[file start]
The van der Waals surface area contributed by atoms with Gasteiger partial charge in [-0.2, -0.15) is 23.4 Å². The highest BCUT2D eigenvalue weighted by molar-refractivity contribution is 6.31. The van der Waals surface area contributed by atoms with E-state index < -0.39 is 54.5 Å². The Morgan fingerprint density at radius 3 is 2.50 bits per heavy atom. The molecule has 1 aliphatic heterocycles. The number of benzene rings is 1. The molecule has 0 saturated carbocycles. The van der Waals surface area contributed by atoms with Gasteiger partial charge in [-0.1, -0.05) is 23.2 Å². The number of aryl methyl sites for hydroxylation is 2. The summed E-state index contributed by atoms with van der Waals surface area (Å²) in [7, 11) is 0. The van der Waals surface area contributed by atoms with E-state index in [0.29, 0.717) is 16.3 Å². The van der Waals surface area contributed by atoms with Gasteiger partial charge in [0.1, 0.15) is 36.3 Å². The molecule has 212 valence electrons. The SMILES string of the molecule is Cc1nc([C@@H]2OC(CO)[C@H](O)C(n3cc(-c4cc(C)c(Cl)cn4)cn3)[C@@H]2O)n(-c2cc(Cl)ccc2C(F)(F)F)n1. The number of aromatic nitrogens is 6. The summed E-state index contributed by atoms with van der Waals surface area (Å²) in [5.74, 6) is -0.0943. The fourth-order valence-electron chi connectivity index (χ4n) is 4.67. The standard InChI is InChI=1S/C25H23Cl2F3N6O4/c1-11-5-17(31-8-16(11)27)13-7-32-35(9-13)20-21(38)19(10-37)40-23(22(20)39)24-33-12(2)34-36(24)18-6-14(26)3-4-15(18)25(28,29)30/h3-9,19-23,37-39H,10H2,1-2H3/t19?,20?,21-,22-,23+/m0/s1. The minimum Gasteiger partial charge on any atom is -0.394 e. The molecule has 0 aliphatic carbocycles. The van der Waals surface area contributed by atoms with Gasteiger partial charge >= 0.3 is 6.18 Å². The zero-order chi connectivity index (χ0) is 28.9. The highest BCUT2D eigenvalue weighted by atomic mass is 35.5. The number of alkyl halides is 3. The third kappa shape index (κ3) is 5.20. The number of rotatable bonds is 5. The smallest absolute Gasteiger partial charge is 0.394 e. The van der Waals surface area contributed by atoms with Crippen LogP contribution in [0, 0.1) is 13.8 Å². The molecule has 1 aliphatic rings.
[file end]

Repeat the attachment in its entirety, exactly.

The van der Waals surface area contributed by atoms with Gasteiger partial charge in [-0.2, -0.15) is 23.4 Å². The highest BCUT2D eigenvalue weighted by molar-refractivity contribution is 6.31. The van der Waals surface area contributed by atoms with E-state index < -0.39 is 54.5 Å². The Morgan fingerprint density at radius 3 is 2.50 bits per heavy atom. The molecule has 1 aliphatic heterocycles. The number of benzene rings is 1. The molecule has 0 saturated carbocycles. The van der Waals surface area contributed by atoms with Gasteiger partial charge in [-0.1, -0.05) is 23.2 Å². The number of aryl methyl sites for hydroxylation is 2. The summed E-state index contributed by atoms with van der Waals surface area (Å²) in [7, 11) is 0. The van der Waals surface area contributed by atoms with E-state index in [0.29, 0.717) is 16.3 Å². The van der Waals surface area contributed by atoms with Gasteiger partial charge in [0.1, 0.15) is 36.3 Å². The molecule has 212 valence electrons. The SMILES string of the molecule is Cc1nc([C@@H]2OC(CO)[C@H](O)C(n3cc(-c4cc(C)c(Cl)cn4)cn3)[C@@H]2O)n(-c2cc(Cl)ccc2C(F)(F)F)n1. The number of aromatic nitrogens is 6. The summed E-state index contributed by atoms with van der Waals surface area (Å²) in [5.74, 6) is -0.0943. The fourth-order valence-electron chi connectivity index (χ4n) is 4.67. The standard InChI is InChI=1S/C25H23Cl2F3N6O4/c1-11-5-17(31-8-16(11)27)13-7-32-35(9-13)20-21(38)19(10-37)40-23(22(20)39)24-33-12(2)34-36(24)18-6-14(26)3-4-15(18)25(28,29)30/h3-9,19-23,37-39H,10H2,1-2H3/t19?,20?,21-,22-,23+/m0/s1. The minimum Gasteiger partial charge on any atom is -0.394 e. The molecule has 0 aliphatic carbocycles. The van der Waals surface area contributed by atoms with Gasteiger partial charge >= 0.3 is 6.18 Å². The zero-order chi connectivity index (χ0) is 28.9. The highest BCUT2D eigenvalue weighted by atomic mass is 35.5. The number of alkyl halides is 3. The third kappa shape index (κ3) is 5.20. The number of rotatable bonds is 5. The smallest absolute Gasteiger partial charge is 0.394 e. The van der Waals surface area contributed by atoms with Crippen LogP contribution in [0, 0.1) is 13.8 Å². The molecule has 1 aliphatic rings.